- Consider including an offer of severance if not discharging for gross misconduct. Severance should be pre-approved by counsel and conditional on signing a lawsuit waiver. If worker is over 40 – special rules apply, including time to think it over
- Remind employee of any arbitration agreement he may have signed and include copy in the discharge packet. If you include a termination letter, have it reviewed by counsel first. In most circumstances, it should be brief, simply stating that the employee is no longer employed.
- Escort the employee out and arrange to have any office items delivered via FedEx or another package delivery service.
If you choose to provide a termination letter, it should include the following information:
- Effective date of discharge
- The terms of any severance agreement
- Information about the continuation of benefits
- A statement indicating whether the employee is eligible for rehire, can apply for other open positions or any outsourcing services available
- A statement reminding the employee of any arbitration agreement he’s signed
Violence and firing an employee without warning
On February 15, 2019, an Aurora, Illinois worker walked into his termination meeting and opened fire. He killed the three employees who called the meeting and two others nearby. A year earlier, a disgruntled Detroit area ex-employee used an AK-47 to kill employees at two placed he previously worked. He was stopped at a third ex-employer. Though rare, firing an employee can lead to violence. Of the 500 worker homicides OSHA reported in 2016 (latest available year), 66 were committed by a co-worker or ex-employees.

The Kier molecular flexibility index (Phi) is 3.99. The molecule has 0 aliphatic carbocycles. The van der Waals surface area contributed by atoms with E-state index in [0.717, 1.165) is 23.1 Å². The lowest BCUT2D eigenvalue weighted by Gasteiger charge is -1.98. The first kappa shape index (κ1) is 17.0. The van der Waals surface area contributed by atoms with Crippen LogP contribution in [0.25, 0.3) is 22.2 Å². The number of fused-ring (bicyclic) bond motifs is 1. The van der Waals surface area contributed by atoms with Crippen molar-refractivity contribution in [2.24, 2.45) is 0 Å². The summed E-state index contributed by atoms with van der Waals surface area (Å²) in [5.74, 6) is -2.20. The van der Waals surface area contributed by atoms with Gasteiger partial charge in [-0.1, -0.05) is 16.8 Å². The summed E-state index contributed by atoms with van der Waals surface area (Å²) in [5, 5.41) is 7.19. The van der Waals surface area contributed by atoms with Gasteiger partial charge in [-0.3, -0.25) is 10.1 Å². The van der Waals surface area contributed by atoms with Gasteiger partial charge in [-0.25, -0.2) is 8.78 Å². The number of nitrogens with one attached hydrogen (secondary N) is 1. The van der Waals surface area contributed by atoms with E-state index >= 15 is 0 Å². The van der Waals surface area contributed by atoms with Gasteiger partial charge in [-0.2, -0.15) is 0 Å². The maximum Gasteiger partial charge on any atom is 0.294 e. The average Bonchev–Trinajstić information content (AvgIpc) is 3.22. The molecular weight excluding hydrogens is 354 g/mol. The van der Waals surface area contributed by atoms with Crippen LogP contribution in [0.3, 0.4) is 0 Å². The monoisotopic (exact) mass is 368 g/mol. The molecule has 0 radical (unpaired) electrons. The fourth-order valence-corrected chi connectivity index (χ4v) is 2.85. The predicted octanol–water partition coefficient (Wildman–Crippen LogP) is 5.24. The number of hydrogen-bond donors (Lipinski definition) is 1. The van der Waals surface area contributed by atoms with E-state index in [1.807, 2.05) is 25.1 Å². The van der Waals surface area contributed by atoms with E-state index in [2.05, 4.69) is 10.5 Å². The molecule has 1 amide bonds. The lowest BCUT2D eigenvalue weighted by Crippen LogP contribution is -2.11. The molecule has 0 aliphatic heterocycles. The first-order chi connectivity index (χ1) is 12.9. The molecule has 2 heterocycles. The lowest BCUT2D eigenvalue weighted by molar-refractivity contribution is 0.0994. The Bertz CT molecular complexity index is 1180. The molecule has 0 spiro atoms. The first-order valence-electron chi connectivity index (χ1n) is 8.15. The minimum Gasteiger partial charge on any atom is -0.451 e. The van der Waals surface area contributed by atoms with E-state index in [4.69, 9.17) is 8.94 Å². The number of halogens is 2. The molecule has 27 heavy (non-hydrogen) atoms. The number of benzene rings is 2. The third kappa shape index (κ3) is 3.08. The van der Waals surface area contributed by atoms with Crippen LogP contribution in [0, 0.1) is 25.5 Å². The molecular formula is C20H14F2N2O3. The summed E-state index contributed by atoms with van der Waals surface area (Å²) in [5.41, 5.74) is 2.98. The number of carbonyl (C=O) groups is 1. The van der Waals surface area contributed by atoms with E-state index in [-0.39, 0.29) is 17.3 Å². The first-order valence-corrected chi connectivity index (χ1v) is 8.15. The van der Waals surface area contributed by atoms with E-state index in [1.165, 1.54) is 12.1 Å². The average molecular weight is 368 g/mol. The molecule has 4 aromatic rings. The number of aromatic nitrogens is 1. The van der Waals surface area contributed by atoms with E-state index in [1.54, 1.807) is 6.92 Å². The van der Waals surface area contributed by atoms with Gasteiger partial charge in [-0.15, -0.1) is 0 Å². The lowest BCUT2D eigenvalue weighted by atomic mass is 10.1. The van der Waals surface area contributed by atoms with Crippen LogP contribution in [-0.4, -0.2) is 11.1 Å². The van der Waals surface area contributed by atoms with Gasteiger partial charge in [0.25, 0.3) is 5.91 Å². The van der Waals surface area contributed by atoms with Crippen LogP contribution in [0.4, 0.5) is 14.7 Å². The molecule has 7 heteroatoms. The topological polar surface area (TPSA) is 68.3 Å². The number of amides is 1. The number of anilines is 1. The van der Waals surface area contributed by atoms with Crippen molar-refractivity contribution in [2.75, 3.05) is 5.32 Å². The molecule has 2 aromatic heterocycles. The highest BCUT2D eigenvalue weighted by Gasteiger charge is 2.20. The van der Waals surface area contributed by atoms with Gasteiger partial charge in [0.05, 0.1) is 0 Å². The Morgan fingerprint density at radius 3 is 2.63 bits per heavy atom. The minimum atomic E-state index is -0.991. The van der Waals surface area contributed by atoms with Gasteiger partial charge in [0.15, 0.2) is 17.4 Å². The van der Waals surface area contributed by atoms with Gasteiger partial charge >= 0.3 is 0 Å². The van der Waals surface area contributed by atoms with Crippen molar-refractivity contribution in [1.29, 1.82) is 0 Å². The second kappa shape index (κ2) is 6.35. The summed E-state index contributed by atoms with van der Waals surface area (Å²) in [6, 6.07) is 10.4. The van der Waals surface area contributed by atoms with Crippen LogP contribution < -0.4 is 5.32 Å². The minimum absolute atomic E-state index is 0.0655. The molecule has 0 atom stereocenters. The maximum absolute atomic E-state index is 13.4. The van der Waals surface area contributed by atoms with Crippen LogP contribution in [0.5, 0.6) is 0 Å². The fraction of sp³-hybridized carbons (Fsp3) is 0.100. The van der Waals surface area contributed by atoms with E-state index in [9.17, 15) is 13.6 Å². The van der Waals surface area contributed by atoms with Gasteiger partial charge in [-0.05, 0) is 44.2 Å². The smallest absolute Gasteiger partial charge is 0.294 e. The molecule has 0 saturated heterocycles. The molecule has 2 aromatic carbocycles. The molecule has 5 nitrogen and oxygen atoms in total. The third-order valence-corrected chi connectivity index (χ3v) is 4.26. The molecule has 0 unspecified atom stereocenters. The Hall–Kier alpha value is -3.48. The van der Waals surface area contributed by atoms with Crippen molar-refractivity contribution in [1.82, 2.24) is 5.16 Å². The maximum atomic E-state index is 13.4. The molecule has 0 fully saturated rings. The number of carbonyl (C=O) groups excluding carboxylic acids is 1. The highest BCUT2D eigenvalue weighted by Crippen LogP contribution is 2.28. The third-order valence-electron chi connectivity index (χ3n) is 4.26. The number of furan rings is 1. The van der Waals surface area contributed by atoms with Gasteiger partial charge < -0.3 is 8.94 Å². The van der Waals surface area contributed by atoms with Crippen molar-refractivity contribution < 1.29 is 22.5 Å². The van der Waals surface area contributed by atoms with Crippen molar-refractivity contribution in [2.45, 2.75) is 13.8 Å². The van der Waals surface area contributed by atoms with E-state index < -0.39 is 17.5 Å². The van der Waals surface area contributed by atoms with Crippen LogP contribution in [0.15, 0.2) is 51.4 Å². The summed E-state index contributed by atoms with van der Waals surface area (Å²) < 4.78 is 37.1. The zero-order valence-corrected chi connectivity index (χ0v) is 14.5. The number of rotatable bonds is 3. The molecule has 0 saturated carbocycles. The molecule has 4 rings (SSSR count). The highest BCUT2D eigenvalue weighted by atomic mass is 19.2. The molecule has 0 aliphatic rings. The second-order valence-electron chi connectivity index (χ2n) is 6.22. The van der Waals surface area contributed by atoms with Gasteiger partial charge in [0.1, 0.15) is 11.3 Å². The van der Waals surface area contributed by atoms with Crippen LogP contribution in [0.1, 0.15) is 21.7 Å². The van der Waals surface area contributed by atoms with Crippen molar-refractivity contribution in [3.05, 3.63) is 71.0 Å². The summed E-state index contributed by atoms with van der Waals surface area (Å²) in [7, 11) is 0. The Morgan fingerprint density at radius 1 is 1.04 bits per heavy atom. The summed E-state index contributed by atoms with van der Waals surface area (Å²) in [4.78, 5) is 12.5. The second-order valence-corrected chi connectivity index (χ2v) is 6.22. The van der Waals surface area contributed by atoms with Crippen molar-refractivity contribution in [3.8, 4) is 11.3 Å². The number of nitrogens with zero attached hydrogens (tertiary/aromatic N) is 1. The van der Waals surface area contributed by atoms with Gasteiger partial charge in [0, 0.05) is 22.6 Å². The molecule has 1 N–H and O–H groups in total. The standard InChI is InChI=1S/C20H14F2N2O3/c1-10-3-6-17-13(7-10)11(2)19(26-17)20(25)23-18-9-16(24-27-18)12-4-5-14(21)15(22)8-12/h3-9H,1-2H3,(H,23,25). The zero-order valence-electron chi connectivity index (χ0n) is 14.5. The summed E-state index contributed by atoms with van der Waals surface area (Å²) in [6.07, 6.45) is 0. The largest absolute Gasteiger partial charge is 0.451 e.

Clearly, employers must plan for the unthinkable. Fortunately, there are practical steps you can take to avoid turning a routine employee termination into a tragedy.
- Be aware of weapons laws in your jurisdiction. Some states allow weapons in cars in company lots. If so, make sure that a terminated employee cannot re-enter your workplace after being fired.
- Be attuned to any threats – especially if they underlie discharge decision. If you are firing an employee who’s made threats or engaged in aggressive behavior, beef up security. Consider terminating the employee off-site or in an area that’s isolated and allows for private escorting off the premises. In some cases, you may even want to send a termination letter instead of holding a meeting.
- Conduct regular a workplace violence hazard assessment and security analysis. Do you have a plan for sheltering in place? Awareness of exits?
- Train employees on the company’s workplace violence program. They need to know exactly what to do and how to do it. Assign roles as you would for any other emergency.
- Develop a response team to provide immediate emergency care for victims and re-establish safe work areas. Work with local law enforcement and emergency personnel so that they know your layout. They may want to know when you’re firing an employee without warning if there’s hints of trouble.